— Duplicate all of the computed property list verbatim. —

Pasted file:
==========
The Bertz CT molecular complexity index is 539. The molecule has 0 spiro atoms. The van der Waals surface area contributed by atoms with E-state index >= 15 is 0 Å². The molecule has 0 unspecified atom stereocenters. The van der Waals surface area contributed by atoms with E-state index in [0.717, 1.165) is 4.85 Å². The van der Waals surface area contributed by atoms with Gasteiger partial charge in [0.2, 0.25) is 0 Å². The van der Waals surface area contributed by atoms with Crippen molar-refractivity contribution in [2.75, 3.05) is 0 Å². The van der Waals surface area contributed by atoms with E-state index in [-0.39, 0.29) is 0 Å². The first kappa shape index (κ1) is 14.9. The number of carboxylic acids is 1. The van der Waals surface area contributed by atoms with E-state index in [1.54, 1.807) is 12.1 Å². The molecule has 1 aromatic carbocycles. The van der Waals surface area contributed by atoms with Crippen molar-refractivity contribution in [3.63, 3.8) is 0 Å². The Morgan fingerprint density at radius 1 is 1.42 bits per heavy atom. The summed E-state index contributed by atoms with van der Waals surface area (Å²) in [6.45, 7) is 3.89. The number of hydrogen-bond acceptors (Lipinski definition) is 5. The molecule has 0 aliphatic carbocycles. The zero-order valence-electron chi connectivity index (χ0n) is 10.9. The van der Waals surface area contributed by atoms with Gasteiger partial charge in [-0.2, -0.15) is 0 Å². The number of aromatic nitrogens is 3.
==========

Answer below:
The Bertz CT molecular complexity index is 539. The molecule has 0 spiro atoms. The van der Waals surface area contributed by atoms with E-state index >= 15 is 0 Å². The molecule has 0 unspecified atom stereocenters. The van der Waals surface area contributed by atoms with E-state index in [0.717, 1.165) is 4.85 Å². The van der Waals surface area contributed by atoms with Gasteiger partial charge in [0.2, 0.25) is 0 Å². The van der Waals surface area contributed by atoms with Crippen molar-refractivity contribution in [2.75, 3.05) is 0 Å². The van der Waals surface area contributed by atoms with E-state index in [-0.39, 0.29) is 0 Å². The first kappa shape index (κ1) is 14.9. The number of carboxylic acids is 1. The van der Waals surface area contributed by atoms with E-state index in [1.54, 1.807) is 12.1 Å². The molecule has 1 aromatic carbocycles. The van der Waals surface area contributed by atoms with Crippen molar-refractivity contribution in [3.63, 3.8) is 0 Å². The Morgan fingerprint density at radius 1 is 1.42 bits per heavy atom. The summed E-state index contributed by atoms with van der Waals surface area (Å²) in [6.45, 7) is 3.89. The number of hydrogen-bond acceptors (Lipinski definition) is 5. The molecule has 0 aliphatic carbocycles. The zero-order valence-electron chi connectivity index (χ0n) is 10.9. The van der Waals surface area contributed by atoms with Gasteiger partial charge in [-0.2, -0.15) is 0 Å². The number of aromatic nitrogens is 3.